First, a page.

A commentary by Nadav Shragai on the Muslim demand that Jews be barred from the Temple Mount altogether is here.
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…We need to hope that no one in any of the Zionist political parties, defense establishment, or Israel Police is even remotely entertaining this impertinent demand. The ability to visit the Temple Mount is all the Jews have left after former Defense Minister Moshe Dayan decided in 1967 to prohibit Jewish prayer at the site.
Israeli governments throughout the years have since adhered to this “status quo,” even though the Muslims have violated the “sacred status quo” on the Temple Mount on numerous occasions since Dayan’s decree. They built two additional mosques at the site. They also turned the Gate of Mercy area into a place of worship, destroyed and desecrated Jewish antiquities on the Temple Mount, and greatly expanded Jordan’s influence at the site, to the point that it became an equal partner with Israel in the site’s management. They have also established a foothold in the “Mount’s environs” and occasionally influence or veto changes at the Temple Mount’s walls (eastern, southern and the western).
The Palestinians have violated the understanding that there would be no changes in the status quo on the Temple Mount by building two new mosques; the Jews, of course, have not built, as some Jews might have wished, a synagogue.
In recent years, Jews have been murdered and wounded by terrorists with ties to Hamas, which desired these attacks to “block” or “disrupt” Jews from visiting the Temple Mount or to “harm them.” Such was the case with Masabah Abu Sabih, who on October 9, 2016, opened fire on commuters at the Ammunition Hill light rail station, murdering Levana Malihi, 60, and police officer Yossi Kirma. Such was also the case with Mohammed Nasser Tra’ayra, 19, who in 2016 murdered 13-year-old Hallel Yaffa Ariel as she slept in her bed in Kiryat Arba. As was the case of the Palestinian terrorist who stabbed and wounded an Israeli in November 2015 outside a supermarket at the Sha’ar Binyamin Industrial Zone, who wrote that he “devoted himself to protecting the al-Aqsa mosque.” And this was the case with Baha Elian and Balal Abu Gaanam, the two terrorists who shot and murdered three Jews on a bus in Jerusalem in October 2015. They and many more like them linked their atrocities to the al-Aqsa mosque.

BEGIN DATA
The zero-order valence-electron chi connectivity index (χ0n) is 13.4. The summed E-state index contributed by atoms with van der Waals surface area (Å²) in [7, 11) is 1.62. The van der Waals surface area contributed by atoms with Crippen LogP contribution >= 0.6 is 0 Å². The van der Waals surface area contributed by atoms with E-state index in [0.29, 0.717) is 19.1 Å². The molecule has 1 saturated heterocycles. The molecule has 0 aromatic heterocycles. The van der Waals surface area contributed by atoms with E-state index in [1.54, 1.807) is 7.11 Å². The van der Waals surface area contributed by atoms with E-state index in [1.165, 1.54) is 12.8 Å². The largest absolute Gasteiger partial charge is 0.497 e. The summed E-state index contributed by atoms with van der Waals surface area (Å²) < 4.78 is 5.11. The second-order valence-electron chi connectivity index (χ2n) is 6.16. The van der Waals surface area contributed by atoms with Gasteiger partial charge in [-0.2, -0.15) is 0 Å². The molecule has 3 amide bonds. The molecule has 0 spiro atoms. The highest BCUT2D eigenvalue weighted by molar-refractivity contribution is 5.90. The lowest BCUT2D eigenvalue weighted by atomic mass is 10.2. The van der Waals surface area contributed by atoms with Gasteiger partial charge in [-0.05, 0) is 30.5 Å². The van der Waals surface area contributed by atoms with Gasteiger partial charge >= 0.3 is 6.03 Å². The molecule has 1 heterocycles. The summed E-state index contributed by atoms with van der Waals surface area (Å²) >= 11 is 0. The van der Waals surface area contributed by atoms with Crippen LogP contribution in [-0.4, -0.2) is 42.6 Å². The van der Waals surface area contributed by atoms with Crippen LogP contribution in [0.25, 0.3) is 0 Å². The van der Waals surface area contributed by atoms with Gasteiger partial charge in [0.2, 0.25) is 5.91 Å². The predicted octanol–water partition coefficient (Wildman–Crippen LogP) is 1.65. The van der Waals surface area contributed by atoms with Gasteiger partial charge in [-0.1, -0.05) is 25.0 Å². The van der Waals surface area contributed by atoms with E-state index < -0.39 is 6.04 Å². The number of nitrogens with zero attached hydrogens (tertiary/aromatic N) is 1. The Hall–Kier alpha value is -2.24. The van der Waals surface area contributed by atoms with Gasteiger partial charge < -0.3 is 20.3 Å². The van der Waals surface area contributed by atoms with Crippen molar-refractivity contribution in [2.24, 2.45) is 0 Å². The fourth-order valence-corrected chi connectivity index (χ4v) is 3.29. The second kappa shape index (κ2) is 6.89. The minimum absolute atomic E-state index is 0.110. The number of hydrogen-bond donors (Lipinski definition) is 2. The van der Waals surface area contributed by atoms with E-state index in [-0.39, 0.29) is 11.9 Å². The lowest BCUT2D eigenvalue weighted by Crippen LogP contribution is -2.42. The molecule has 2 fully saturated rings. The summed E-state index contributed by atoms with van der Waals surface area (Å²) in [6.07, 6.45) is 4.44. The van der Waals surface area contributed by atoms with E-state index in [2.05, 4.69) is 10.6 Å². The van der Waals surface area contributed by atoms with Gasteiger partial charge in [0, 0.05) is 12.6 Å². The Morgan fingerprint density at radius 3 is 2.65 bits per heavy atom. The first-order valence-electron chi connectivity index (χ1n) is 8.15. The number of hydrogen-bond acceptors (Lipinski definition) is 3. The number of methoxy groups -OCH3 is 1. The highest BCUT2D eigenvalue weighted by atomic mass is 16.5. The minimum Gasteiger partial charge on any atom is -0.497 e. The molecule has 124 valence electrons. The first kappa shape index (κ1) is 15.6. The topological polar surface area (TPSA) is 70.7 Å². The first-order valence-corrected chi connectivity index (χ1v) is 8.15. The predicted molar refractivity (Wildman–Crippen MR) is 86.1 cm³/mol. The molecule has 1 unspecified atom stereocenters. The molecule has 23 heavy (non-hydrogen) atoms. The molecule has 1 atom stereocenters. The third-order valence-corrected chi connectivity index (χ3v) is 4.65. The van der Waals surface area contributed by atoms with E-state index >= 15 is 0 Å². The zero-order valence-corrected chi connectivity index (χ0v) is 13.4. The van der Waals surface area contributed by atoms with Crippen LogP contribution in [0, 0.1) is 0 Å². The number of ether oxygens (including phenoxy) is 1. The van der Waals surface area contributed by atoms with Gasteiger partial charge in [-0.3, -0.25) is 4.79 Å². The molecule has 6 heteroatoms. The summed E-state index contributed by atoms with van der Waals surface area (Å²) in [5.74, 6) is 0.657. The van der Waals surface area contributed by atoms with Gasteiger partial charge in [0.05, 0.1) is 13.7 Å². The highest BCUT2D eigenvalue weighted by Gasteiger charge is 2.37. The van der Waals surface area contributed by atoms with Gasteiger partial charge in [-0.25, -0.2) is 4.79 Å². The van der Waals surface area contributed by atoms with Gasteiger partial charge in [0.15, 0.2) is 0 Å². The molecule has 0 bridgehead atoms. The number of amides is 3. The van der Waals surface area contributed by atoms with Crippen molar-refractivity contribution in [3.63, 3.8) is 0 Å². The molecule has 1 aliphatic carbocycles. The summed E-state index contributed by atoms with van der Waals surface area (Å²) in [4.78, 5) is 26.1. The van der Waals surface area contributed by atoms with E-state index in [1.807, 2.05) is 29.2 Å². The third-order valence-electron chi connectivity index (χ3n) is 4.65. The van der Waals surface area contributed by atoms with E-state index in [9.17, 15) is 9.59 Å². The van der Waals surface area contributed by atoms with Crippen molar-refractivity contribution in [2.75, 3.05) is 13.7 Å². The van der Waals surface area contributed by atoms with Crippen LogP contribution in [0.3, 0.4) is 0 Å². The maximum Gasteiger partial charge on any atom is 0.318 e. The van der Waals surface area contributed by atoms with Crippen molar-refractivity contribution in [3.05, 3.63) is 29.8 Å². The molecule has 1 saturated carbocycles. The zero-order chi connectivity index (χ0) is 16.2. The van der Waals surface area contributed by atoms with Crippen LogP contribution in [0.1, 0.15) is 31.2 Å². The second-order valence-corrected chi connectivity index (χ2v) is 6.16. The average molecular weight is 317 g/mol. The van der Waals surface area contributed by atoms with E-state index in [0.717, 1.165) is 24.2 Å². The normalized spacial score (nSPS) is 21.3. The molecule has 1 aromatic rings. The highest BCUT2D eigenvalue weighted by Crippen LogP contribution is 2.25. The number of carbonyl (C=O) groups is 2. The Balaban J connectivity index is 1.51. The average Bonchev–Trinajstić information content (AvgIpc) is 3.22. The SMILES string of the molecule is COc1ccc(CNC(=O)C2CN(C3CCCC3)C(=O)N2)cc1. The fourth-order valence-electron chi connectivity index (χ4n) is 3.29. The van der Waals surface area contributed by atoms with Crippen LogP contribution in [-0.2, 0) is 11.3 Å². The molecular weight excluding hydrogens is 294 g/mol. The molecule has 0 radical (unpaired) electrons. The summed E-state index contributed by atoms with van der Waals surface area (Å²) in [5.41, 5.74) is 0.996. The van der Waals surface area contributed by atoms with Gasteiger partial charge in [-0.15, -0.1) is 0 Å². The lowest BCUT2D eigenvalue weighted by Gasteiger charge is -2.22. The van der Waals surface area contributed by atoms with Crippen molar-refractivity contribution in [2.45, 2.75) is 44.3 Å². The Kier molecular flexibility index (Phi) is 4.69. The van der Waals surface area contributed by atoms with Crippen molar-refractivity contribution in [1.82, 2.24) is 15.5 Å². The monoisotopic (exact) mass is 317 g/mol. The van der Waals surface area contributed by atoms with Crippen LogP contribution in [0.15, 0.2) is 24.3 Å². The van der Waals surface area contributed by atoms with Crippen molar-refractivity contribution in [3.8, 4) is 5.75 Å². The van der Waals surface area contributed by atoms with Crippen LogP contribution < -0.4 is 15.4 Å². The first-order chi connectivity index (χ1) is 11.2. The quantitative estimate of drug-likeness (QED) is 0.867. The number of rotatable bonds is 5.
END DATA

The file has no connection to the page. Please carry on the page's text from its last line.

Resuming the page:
Each of these hundreds of attacks in recent years “for the sake of al-Aqsa” and to “block the Jews” from going there have not helped Hamas, which is now trying to write a new equation: quiet in the south in exchange for a Temple Mount cleansed of Jews. We must understand and internalize this. Israel must respond with a resounding and public “no,” if nothing else than to rehabilitate its deterrence with Hamas.
Israel must let Hamas know – as Nadav Shragai says – that there is nothing on earth that would lead the Jewish state to ban Jews from visiting the holiest site in Judaism. Israel has already done far more than the Palestinians and other Arabs had any right to expect, in forbidding Jews visiting the Temple Mount to pray, or even to mouth silent prayers. And if Hamas keeps up the rocket fire from Gaza that it recently increased, firing 36 rockets into southern Israel over a single night, the warnings by Prime Minister Netanyahu should become reality. Hamas claims its current attacks are a response to the situation in Jerusalem, where Arabs have been attacking Jews, and Jews have been fighting back, while the Israeli police are trying to maintain the peace. That’s merely an excuse. Hamas also says there will be more attacks if the Palestinian elections are cancelled – managing to blame Israel for Mahmoud Abbas’ decision to avoid a humiliating electoral defeat. Again, an excuse. For Hamas, there is always a ready excuse for its rocket fire into Israel.
Israel has now imposed the complete closure of the Gaza fishing zone, in response to continuing rocket fire from Hamas in the Strip. And it has hit some Hamas rocket launchers and an underground facility, a most limited retaliation, apparently in the hope that Hamas will respond by de-escalating its own violence. This Israeli response is inadequate, as Hamas continues to fire rockets, albeit at a reduced rate, into populated parts of southern Israel. Now is the time for Israel to engage fully in this effort to silence that rocket fire. The IAF should be hitting not a handful of Hamas sites, as it did after the 36 rockets were launched by Hamas in a single night recently, but dozens every night, and continuing its bombing campaign on Hamas sites without letup for several weeks, a deliberately “disproportionate” response that will continue until Hamas again learns the lesson it was taught twice before, in Operation Cast Lead (2008) and Operation Protective Edge (2014), but clearly has forgotten. Only when rockets are no longer being launched from Gaza should Israel stop its bombing campaign. Hamas will go quiet for a while until it again forgets – in a few months or a few years — what damage Israel can inflict. And there will be no more absurd talk from a chastened Hamas, licking its wounds, about preventing Jews from visiting the Temple Mount.
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